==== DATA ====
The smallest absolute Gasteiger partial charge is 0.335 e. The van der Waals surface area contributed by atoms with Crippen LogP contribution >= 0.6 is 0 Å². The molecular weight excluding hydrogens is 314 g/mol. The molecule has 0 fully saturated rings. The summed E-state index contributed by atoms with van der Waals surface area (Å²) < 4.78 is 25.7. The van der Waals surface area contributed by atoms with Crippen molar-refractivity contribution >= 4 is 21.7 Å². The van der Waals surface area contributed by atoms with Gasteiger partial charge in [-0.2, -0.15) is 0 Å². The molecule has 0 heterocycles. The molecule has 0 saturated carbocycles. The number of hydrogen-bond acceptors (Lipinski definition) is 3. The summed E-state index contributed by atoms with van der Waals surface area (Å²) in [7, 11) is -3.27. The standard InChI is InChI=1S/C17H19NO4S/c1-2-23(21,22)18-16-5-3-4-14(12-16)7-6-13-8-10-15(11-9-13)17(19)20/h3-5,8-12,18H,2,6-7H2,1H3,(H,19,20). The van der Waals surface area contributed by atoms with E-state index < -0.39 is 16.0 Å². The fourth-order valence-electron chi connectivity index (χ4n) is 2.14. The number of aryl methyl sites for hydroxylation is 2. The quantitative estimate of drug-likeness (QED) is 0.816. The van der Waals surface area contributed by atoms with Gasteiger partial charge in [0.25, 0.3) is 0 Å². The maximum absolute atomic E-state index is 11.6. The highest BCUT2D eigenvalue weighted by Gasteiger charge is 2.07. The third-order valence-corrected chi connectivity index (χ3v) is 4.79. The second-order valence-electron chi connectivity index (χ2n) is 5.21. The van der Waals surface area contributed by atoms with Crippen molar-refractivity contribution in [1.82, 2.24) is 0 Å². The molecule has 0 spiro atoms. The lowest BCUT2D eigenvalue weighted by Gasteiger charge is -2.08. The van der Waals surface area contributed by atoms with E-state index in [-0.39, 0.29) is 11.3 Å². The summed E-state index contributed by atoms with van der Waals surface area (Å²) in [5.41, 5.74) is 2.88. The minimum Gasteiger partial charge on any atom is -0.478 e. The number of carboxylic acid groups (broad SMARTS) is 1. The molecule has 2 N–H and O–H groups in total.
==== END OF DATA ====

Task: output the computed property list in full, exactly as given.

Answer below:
The smallest absolute Gasteiger partial charge is 0.335 e. The van der Waals surface area contributed by atoms with Crippen LogP contribution >= 0.6 is 0 Å². The molecular weight excluding hydrogens is 314 g/mol. The molecule has 0 fully saturated rings. The summed E-state index contributed by atoms with van der Waals surface area (Å²) < 4.78 is 25.7. The van der Waals surface area contributed by atoms with Crippen molar-refractivity contribution >= 4 is 21.7 Å². The van der Waals surface area contributed by atoms with Gasteiger partial charge in [-0.2, -0.15) is 0 Å². The molecule has 0 heterocycles. The molecule has 0 saturated carbocycles. The number of hydrogen-bond acceptors (Lipinski definition) is 3. The summed E-state index contributed by atoms with van der Waals surface area (Å²) in [7, 11) is -3.27. The standard InChI is InChI=1S/C17H19NO4S/c1-2-23(21,22)18-16-5-3-4-14(12-16)7-6-13-8-10-15(11-9-13)17(19)20/h3-5,8-12,18H,2,6-7H2,1H3,(H,19,20). The van der Waals surface area contributed by atoms with E-state index < -0.39 is 16.0 Å². The fourth-order valence-electron chi connectivity index (χ4n) is 2.14. The number of aryl methyl sites for hydroxylation is 2. The quantitative estimate of drug-likeness (QED) is 0.816. The van der Waals surface area contributed by atoms with Gasteiger partial charge in [0.25, 0.3) is 0 Å². The maximum absolute atomic E-state index is 11.6. The highest BCUT2D eigenvalue weighted by Gasteiger charge is 2.07. The third-order valence-corrected chi connectivity index (χ3v) is 4.79. The second-order valence-electron chi connectivity index (χ2n) is 5.21. The van der Waals surface area contributed by atoms with Crippen molar-refractivity contribution in [1.82, 2.24) is 0 Å². The molecule has 0 spiro atoms. The lowest BCUT2D eigenvalue weighted by Gasteiger charge is -2.08. The van der Waals surface area contributed by atoms with E-state index in [-0.39, 0.29) is 11.3 Å². The summed E-state index contributed by atoms with van der Waals surface area (Å²) in [5.41, 5.74) is 2.88. The minimum Gasteiger partial charge on any atom is -0.478 e. The number of carboxylic acid groups (broad SMARTS) is 1. The molecule has 2 N–H and O–H groups in total.